Leadership diversity and leadership challenge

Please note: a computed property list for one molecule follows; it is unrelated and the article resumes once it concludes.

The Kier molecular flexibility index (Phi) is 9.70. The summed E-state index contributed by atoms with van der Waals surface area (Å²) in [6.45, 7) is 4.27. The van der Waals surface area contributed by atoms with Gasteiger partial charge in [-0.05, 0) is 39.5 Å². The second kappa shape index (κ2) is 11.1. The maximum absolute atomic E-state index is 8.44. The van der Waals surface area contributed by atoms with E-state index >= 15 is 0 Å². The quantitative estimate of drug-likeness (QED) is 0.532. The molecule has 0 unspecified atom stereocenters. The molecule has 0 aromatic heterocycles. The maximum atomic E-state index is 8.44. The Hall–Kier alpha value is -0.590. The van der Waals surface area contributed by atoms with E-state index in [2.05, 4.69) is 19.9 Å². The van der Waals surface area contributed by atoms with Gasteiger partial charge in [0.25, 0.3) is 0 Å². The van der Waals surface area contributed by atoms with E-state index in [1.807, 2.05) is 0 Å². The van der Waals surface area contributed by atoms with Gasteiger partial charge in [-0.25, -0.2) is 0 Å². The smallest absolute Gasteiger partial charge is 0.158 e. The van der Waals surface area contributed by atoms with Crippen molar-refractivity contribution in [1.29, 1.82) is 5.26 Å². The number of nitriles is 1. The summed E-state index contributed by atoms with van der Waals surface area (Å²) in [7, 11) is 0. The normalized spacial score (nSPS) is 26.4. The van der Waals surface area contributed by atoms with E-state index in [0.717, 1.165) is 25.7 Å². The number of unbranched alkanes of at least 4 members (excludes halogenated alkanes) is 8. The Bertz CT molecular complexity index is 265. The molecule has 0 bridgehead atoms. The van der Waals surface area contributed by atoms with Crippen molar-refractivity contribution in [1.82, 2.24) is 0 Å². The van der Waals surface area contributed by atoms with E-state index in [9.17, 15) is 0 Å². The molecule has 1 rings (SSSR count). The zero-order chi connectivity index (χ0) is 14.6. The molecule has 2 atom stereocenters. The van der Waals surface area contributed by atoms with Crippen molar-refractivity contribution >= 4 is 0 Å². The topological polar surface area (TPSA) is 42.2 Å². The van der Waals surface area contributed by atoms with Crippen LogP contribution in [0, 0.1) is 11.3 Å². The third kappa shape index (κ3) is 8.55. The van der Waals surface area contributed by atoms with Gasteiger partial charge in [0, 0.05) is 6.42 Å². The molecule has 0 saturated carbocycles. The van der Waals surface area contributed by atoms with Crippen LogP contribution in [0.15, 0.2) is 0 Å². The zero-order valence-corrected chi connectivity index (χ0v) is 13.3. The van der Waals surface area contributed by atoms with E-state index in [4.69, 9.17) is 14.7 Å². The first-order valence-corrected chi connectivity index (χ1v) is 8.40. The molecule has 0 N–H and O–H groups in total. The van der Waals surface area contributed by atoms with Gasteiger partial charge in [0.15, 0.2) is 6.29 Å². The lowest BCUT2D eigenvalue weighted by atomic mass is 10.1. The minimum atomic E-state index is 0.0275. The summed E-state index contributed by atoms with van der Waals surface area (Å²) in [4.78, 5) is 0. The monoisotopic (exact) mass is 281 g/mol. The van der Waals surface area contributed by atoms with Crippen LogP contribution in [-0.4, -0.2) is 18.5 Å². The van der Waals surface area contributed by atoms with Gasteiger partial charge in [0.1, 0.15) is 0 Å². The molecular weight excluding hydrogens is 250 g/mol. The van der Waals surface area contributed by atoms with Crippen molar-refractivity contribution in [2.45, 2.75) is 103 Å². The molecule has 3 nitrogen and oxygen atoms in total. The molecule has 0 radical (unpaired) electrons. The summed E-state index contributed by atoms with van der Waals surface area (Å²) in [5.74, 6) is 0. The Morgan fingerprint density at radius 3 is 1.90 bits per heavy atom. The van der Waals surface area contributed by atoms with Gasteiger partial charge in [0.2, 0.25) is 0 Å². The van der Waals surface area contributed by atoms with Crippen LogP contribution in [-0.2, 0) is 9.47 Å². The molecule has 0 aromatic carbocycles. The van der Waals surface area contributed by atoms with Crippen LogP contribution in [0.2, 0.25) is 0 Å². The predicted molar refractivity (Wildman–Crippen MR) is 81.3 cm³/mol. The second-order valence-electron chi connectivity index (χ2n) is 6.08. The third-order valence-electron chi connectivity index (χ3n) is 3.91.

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<ul><li><p>~~ </p><p>Vol. 12. No. 3. CENTER FOR CREATIVE LEADERSHIP 1992 </p><p>Leadership Diversity and Leadership Challenge Ann M. Morrison </p><p>Diversity in the work force is rapidly becoming a fact of life in America. According to recent estimates, perhaps eighty-five percent of the net new workers entering the work force before the turn of the century will be from groups other than native-born white men (see Workforce 2000). Diversity in leadership, however, has been slow in coming. People of color and white women are, even after twenty years of affirmative action and some gains,' greatly underrepresented in the manage- ment ranks, especially at the top levels. </p><p>This situation is likely to have a number of serious consequences, including labor unrest caused by the unequal opportu- nity of a two-tiered system, customer dissatisfaction because management is out of touch with growing markets made up of women and people of color, and a dimin- ished competitiveness because a large pool of high-potential managers is not being tapped. </p><p>concerned with how this situation can be changed. Called the GOLD Project (for Guidelines on Leadership Diversity), it involved extensive, confidential interviews with a diverse group of nearly two hundred managers from sixteen organizations (twelve in business, two in education, and two in government). These progressive, U.S.-based organizations are models in the sense that they all have made advances in promoting diversity within their manage- ment. </p><p>The 1992 book, The New Leaders, reports at length on the findings of this study. This article concentrates on one issue: understanding how one generally recognized aspect of leadership develop- ment4hallenge-relates to developing leadership diversity. </p><p>The Center recently conducted a study </p><p>Challenge as a Key to Leadership Development </p><p>It is now widely recognized that a good way to encourage the development of leadership in managers is to give them a series of challenging assignments. Witness, for instance, the practice of having managers who are identified as likely to become effective executives (so-called high- potential managers) rotate into new jobs every year or two. It is believed that this not only exposes people to the workings of an organization but also puts them into situations in which they must develop new skills or improve old ones. </p><p>Research done at the Center (see Lindsey, Homes, &amp; McCall, 1987; McCall, Lombardo, &amp; Morrison, 1988) has given us a more specific understanding of this general developmental method. We identified the developmental assignments that typically figure in the success of white male managers (for example, promotions with dramatically increased responsibilities, transfers into staff functions at corporate headquarters, serving on task forces, troubleshooting stints, and start-up experi- ences that often involve time overseas), and we found eight sources of challenge shared by these assignments (McCall et al., 1988, pp. 124-131): </p><p>1. Dealing with the boss. Challenge arises when the boss is inexperienced or indifferent. The boss may also have a difficult style or even serious managerial flaws. </p><p>2. Dealing with staff members. Challenge arises when the staff is inexperi- enced, recalcitrant, or incompetent. Some staff members may hold a grudge against the manager for being promoted over them. </p><p>3. Other significant relationships. Challenge can come from having to present </p><p>to senior executives, negotiate with outsiders, and collaborate with people from different backgrounds and functions or regions of the organization. </p><p>the extreme visibility of certain assign- ments, especially with top management. Tight deadlines and fmancial risk add to the challenge. </p><p>5. Adverse business conditions. Often seen in overseas assignments, the challenge here is a result of physical hardships (because of a harsh climate or the lack of adequate living facilities), hostile govem- mental officials, or local business practices and values that differ from the manager's own. </p><p>6. Scope and scale of the job. Challenge comes from managing a large number of subordinates, including some who are geographically distant and some who have a superior technical knowledge. </p><p>7. Missing trumps. Challenge comes from the lack of traditionally required credentials or background characteristics; the manager is required to establish credibility while learning a new job. </p><p>results from the suddenness or extent of </p><p>4. High stakes. Challenge comes from </p><p>8. Starkness of transition. Challenge </p><p>Also in this issue . . Leadership in the Quest for Quality Elizabeth Holmes ....................... 5 INSIDE VIEW Walter F. Ulmer. Jr. ................... 7 IMAGES John Alexander .......................... 8 INKLINGS David P. Campbell ..................... 9 IN PROGRESS Jean Leslie, Sylvester Taylor ... 10 </p><p>Newsletter ............................... 1 1 </p></li><li><p>Issues &amp; Observations: Vol. 12, No. 3,1992 2 Center for Creative Leadership </p><p>change involved in the transition; some- times the manager's personal life changes as the job changes. </p><p>These eight sources might be consid- ered the standard model of challenge for traditional, white male managers. Elements of it are recognized in many organizations and have even sometimes been incorporated into their development programs and tools. It is, thus, being used to understand and plan for the development of many of today's managers. The question is, does this model work well for nontraditional managers-for people of color and white women? </p><p>There is evidence suggesting that, despite some common ground, the develop- mental picture for nontraditional managers is distinct from that of white male manag- ers. For instance, the Center's research on white female executives found that the group of developmental assignments they reported as being important overlapped with but was not the same as that reported by white male executives (see Momson, White, &amp; Van Velsor, 1992; Van Velsor &amp; Hughes, 1990). </p><p>Findings from the GOLD Project indicate that, although these eight elements surely play some role in the development of nontraditional managers, the model does not adequately cover the challenge faced by them. It fails in two ways: First, there are important challenges that they typically encounter that are not included here; and, second, the model does not recognize that some of the challenges require more effort from them than from traditional managers. The additional and exaggerated challenges may not be taken into consideration when planning or assessing the developmental assignments given to nontraditional managers. </p><p>Additional and Exaggerated Challenges </p><p>Nontraditional managers often encounter major barriers-such as prejudice, isolation, and serious conflicts between ca re r and personal l i f e 4 a t create additional challenges for them. It is not difficult to imagine, for example, the increased difficulty of dealing with a boss who not only lacks some skills and has a difficult style but who is also prejudiced. (I define prejudice as the tendency on the part of many people to see differences as weak- nesses.) Similarly, there may be added difficulty in dealing with prejudiced subordinates. peers, and outsiders. The addition of prejudice to the first three </p><p>sources of challenge complicates and deepens them in ways not encountered by many white men. </p><p>In addition, because of prejudice, the standards of performance may be higher for nontraditional than traditional managers. In the GOLD study and in our earlier research on women in management, we discovered that nontraditional managers are often expected to perform at a higher level than white men who hold or who have held the same job. Having to do a job better than anyone else is likely to add to the challenge experienced by nontraditional managers. </p><p>Coping with adverse conditions is another ingredient that may increase the level of challenge for nontraditional managers. In describing the challenge of troubleshooting assignments, for example, white male managers sometimes mentioned the hostility of co-workers who resented their advice, their attempted interventions, and even their very presence. Also, their limited assignments in foreign countries </p><p>d E U 5 G D </p><p>sometimes entailed coping with capricious or unfriendly government officials. Such problems are typically confined to certain types of assignments or locations in the reports of traditional managers, but they appear to constitute the daily life of many nontraditional managers4ven those in the progressive organizations included in our study. </p><p>great deal of resentment and hostility from subordinates who dislike reporting to anyone not white and male, and from co- workers who feel threatened when working side by side with a nontraditional manager. Some colleagues may not be hostile but merely skeptical. They may not be directly opposed to an integrated work force but they suspect that nontraditional managers are simply not up to the task; consequently they are cautious in the way they relate to, delegate to, and rely on a white woman or a person of color. Such co-workers, consult- ants, suppliers, and customers may rational- </p><p>Our findings indicate that there is still a </p><p>3 A Y </p></li><li><p>Issues &amp; Observations: Vol. 12, No. 3,1992 3 Center for Creative Leadership </p><p>ize the presence of nontraditional managers as the outcome of a quota system. A Chinese manager in our study said that her boss had told her to be as un-Asian as possible and to have her Asian subordi- nates be un-Asian as well because the department looks like an Asian connec- tion. She has to be concerned on a daily basis with the effect of looking, acting, and seeming Asian as she performs her job. </p><p>There is also evidence from this study and other research that the pressure and visibility associated with their performance may also be greater for nontraditional managers, adding even more challenge to their work. All conscientious managers are likely to feel pressure to perform their jobs well, but our research indicates that a nontraditional manager is noticed, watched, and judged more than a traditional one, if only because the former stands out in the management ranks. </p><p>these circumstances is frustrating and draining. One Hispanic manager in our study explained, Those minorities who are going up get excess scrutiny. They are put under a microscope, and there is pressure not to screw up. And the observers include not only the managers bosses and col- leagues-who may be curious, if not doubtful, about their competence-but also other nontraditional colleagues who desperately want them to succeed so that they, too, may be given a chance some day to show their worth. </p><p>The burden carried by many non- traditional managers to represent their demographic group while performing their job is one that can raise the level of challenge beyond that of white male managers in any assignment they have. Because they represent not only their organization but also their ethnic or gender group (and sometimes even the concept of diversity in general), they are constantly called upon to promote the cause. The media want them for stories and profiles. Social scientists want them for research projects. Other members of their group, with ambitions of their own, want them as role models and regularly call them for advice or favors. Their bosses sometimes nudge them to serve on committees and task forces as the ranking woman or person of color to represent that point of view. Employee groups ask them to mentor other nontraditional managers. Top management may want their help to recruit nontraditional managers. The amount of necessary volunteerism within and outside the </p><p>The added pressure of working under </p><p>organization is higher for them, even though they must continue to do their jobs in a consistently outstanding fashion to stay in good stead with their bosses. </p><p>Although some nontraditional manag- ers shun volunteerism, and some traditional managers elect to contribute considerable time to volunteer work, the reality seems to be that people of color and white women are generally under a great deal of pressure to do more of it. Those who dont support traditional activities run the risk of alienat- ing their white male colleagues. Those who dont support their demographic colleagues risk being ostracized by them. Their visibility permits them no refuge from multiple, sometimes conflicting, obliga- tions. </p><p>nontraditional managers is balancing career demands with outside demands. The managers in our study generally agreed that women experience this more than men; the responsibilities of bearing and raising children, maintaining a household, and managing social relationships are still disproportionately borne by women. Women with the financial means to hire help may be freed from these duties personally, but that does not reduce their degree of responsibility. They still must hire and manage people to perform these jobs, intervene when sickness or problems occur, and account for the results. The continual challenge of juggling home and family with job demands creates conflict and stress that women in particular are expected to manage. Some men are also strained in seeking a balance between the two; Hispanic men may be especially vulnerable, as some managers noted, because their culture puts a high value on family life. </p><p>Overall, it appears that the level of challenge in a given assignment is consider- ably higher for nontraditional managers than for traditional managers. The former must combine the demands of meeting higher performance standards, regularly confronting adversity such as hostility or harassment, working under great scrutiny and contending with the expectations of both traditional and nontraditional groups, and struggling day after day with care- giving and social duties. Some executives may have concluded that if nontraditional managers have more difficulty performing an assignment it must be because they are not as capable as their white male counter- parts. But this view can be countered with the argument that nontraditional managers are facing greater challenges that are both </p><p>Another aspect of challenge for many </p><p>Implementing Diversity On December 1-3, 1992. the </p><p>Center will host a working conference entitled, Leadership Diversity: Beyond Awareness Into Action. It will bring together researchers, human-resource managers, executives, and consultants for the purpose of sharing information on the strengths and weaknesses of current practices used to foster managerial diversity. Organized around two themes (creating goals for developing diversity, and selecting and using tools to achieve those goals), activities will include a series of facilitated small-group discussions, a panel discussion, a presentation by the Cornell Interactive Theatre Ensemble (which bills itself as a resource for education in diversity). and plenary and concurrent sessions where papers will be delivered. The conference will feature a numb...</p></li></ul>